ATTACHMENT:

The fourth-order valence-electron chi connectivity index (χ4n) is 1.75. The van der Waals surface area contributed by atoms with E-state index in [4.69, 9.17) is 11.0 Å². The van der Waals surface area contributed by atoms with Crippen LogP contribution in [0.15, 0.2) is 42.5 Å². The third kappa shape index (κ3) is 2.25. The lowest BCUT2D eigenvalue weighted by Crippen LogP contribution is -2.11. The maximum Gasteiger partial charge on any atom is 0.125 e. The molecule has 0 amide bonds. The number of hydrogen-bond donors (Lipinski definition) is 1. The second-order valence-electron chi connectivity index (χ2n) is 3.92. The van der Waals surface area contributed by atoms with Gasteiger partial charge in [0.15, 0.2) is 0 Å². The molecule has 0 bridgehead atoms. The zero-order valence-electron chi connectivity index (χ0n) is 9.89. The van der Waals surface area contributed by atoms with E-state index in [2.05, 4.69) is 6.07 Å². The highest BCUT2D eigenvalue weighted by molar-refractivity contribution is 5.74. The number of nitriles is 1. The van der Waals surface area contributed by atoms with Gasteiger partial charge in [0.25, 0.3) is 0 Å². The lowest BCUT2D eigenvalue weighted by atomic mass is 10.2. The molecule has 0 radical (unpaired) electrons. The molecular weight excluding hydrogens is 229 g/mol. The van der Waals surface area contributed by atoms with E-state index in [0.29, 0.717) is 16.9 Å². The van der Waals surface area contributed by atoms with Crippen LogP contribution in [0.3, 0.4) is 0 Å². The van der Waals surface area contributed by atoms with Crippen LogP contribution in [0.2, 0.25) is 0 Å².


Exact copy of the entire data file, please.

The fourth-order valence-electron chi connectivity index (χ4n) is 1.75. The van der Waals surface area contributed by atoms with E-state index in [4.69, 9.17) is 11.0 Å². The van der Waals surface area contributed by atoms with Crippen LogP contribution in [0.15, 0.2) is 42.5 Å². The third kappa shape index (κ3) is 2.25. The lowest BCUT2D eigenvalue weighted by Crippen LogP contribution is -2.11. The maximum Gasteiger partial charge on any atom is 0.125 e. The molecule has 0 amide bonds. The number of hydrogen-bond donors (Lipinski definition) is 1. The second-order valence-electron chi connectivity index (χ2n) is 3.92. The van der Waals surface area contributed by atoms with Gasteiger partial charge in [0.15, 0.2) is 0 Å². The molecule has 0 bridgehead atoms. The zero-order valence-electron chi connectivity index (χ0n) is 9.89. The van der Waals surface area contributed by atoms with E-state index in [2.05, 4.69) is 6.07 Å². The highest BCUT2D eigenvalue weighted by molar-refractivity contribution is 5.74. The number of nitriles is 1. The van der Waals surface area contributed by atoms with Gasteiger partial charge in [0.25, 0.3) is 0 Å². The lowest BCUT2D eigenvalue weighted by atomic mass is 10.2. The molecule has 0 radical (unpaired) electrons. The molecular weight excluding hydrogens is 229 g/mol. The van der Waals surface area contributed by atoms with E-state index in [0.29, 0.717) is 16.9 Å². The van der Waals surface area contributed by atoms with Crippen LogP contribution in [0.3, 0.4) is 0 Å². The van der Waals surface area contributed by atoms with Crippen LogP contribution in [0.2, 0.25) is 0 Å².